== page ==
He’s a Spice Guru Who’s Not Above Shaming Your Coriander

“You’d never buy a pre-ground can of coffee, let it sit in direct sun or next to a heat source for a year, then make a cup and expect it to taste good,” says Meherwan. “It’s the same with spices.” Photo by Rimas Zailskas

Meherwan Irani sounds genuinely pained when asked to choose his favorite spice. “Good God, that’s like asking what my favorite protein is — I love them all!” he exclaims.

It’s a cry born of passion. Irani made his name as the executive chef of Chai Pani, the self-described “mind-blasting Indian street food” restaurant on Battery Park Avenue in downtown Asheville (now a small chain with a second location in Decatur, Georgia). He also started MG Road Bar & Lounge, co-founded the South Slope anchor Buxton Hall BBQ, and opened Botiwalla in Atlanta’s Ponce City Market.

Last September, the restaurateur — who’s been nominated three times for a James Beard award — opened a new venture, Spicewalla Brand. Running the wholesale spice-manufacturing facility, he hopes to further spread his attitude toward bold flavors. “In Hindi, ‘walla’ means a guy that does something, so if you sell chai in India, you’re a chaiwalla,” explains Irani, who uses the title “Chief Chaiwalla” at Chai Pani. “Chefs around town had been asking me to get them better-quality spices, so Spicewalla just made all kinds of sense.”

“In Hindi, ‘walla’ means a guy that does something, so if you sell chai in India, you’re a chaiwalla,” explains Irani, who uses the title “Chief Chaiwalla” at Chai Pani. Photo by Paul Stebner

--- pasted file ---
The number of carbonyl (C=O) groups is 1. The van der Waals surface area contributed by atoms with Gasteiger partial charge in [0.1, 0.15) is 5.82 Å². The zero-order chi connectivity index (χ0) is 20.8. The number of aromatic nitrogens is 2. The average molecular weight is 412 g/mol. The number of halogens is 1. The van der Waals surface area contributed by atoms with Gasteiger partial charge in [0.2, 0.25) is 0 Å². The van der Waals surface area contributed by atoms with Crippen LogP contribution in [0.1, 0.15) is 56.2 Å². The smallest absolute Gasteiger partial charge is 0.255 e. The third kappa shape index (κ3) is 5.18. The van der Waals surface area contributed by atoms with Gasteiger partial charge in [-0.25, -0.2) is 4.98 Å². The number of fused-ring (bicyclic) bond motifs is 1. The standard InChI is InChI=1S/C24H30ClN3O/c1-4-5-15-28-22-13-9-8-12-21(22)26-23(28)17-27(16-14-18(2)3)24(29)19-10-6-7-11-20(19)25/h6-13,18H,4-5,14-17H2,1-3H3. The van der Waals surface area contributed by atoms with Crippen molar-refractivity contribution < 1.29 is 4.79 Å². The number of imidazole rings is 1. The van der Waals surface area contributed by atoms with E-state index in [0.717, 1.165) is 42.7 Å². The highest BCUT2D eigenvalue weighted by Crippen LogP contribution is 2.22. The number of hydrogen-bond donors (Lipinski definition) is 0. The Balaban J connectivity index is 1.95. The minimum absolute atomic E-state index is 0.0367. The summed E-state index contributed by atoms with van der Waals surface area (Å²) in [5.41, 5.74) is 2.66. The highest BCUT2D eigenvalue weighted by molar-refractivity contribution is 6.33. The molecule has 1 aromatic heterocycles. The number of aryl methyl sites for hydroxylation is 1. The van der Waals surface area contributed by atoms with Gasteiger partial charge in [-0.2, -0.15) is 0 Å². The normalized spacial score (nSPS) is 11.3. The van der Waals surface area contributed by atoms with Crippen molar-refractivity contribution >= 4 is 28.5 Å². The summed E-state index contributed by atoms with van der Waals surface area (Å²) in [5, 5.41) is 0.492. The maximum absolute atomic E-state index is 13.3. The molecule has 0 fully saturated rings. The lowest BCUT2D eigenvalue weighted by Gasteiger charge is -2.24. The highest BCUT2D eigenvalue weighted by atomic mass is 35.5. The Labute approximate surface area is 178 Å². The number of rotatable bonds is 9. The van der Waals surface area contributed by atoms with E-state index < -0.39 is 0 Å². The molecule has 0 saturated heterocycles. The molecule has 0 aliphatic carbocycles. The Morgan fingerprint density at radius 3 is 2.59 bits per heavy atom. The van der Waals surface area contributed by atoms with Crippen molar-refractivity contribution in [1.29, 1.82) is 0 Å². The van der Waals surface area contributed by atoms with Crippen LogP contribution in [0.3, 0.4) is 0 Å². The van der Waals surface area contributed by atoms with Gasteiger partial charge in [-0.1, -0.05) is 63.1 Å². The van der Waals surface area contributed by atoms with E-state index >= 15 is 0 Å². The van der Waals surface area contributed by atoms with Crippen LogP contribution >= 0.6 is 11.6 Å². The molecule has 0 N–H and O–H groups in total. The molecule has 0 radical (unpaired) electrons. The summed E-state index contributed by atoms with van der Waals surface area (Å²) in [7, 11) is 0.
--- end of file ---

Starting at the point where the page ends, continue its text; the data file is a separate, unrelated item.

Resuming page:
Irani’s love affair with spices began during his childhood in India, where he lived until moving to America for an MBA program. When he started Chai Pani in 2009, he refined his culinary chops while remaining true to the way his family had always treated their seasonings.

The Indian approach to spices, Irani says, shares similarities with a barista’s approach to coffee. “You’d never buy a pre-ground can of coffee, let it sit in direct sun or next to a heat source for a year, then make a cup and expect it to taste good,” he says. “It’s the same with spices: they grow on plants and have a shelf life.”

While all spices benefit from better handling, Irani points to coriander as a particularly dramatic example. “In every kitchen I walk into, the first thing I do is go to their pantry, find their coriander seed, and show them the difference between that and a fresh batch,” he says. The smell alone — a vibrant hit of floral notes and sharp citrus — has converted many chefs to his perspective.

Photo by Paul Stebner

Through Spicewalla Brand, Irani offers that revelatory experience to home cooks and culinary enterprises throughout the region. Using the same direct-from-India suppliers Chai Pani has cultivated over eight years, the company currently serves customers such as Sierra Nevada Brewing Co. with paprika, High Five Coffee with a chai spice blend, and Luella’s Bar-B-Que with a brisket rub.

Individuals can buy tins of pre-made spice blends such as garam masala and madras curry powder, emblazoned with a rickshaw logo that evokes an old-school patent medicine jar. But Irani encourages patrons to visit Spicewalla’s storefront and develop their own mixes.

“Every household in India has their own version of how they want each blend to taste,” Irani says. “By adding or taking away a little clove or cinnamon or cardamom, you can customize a garam masala to match the flavor profile you need.”

When people realize the power of spices, emphasizes Irani, they take their cooking to another level. “Spices and seasonings are some of the world’s most precious commodities,” he says. “No other ingredients accentuate flavor and transform a dish like they do.”

Spicewalla Brand, 829 Riverside Drive, Asheville. For more information, call 828-417-7010 or visit spicewallabrand.com.

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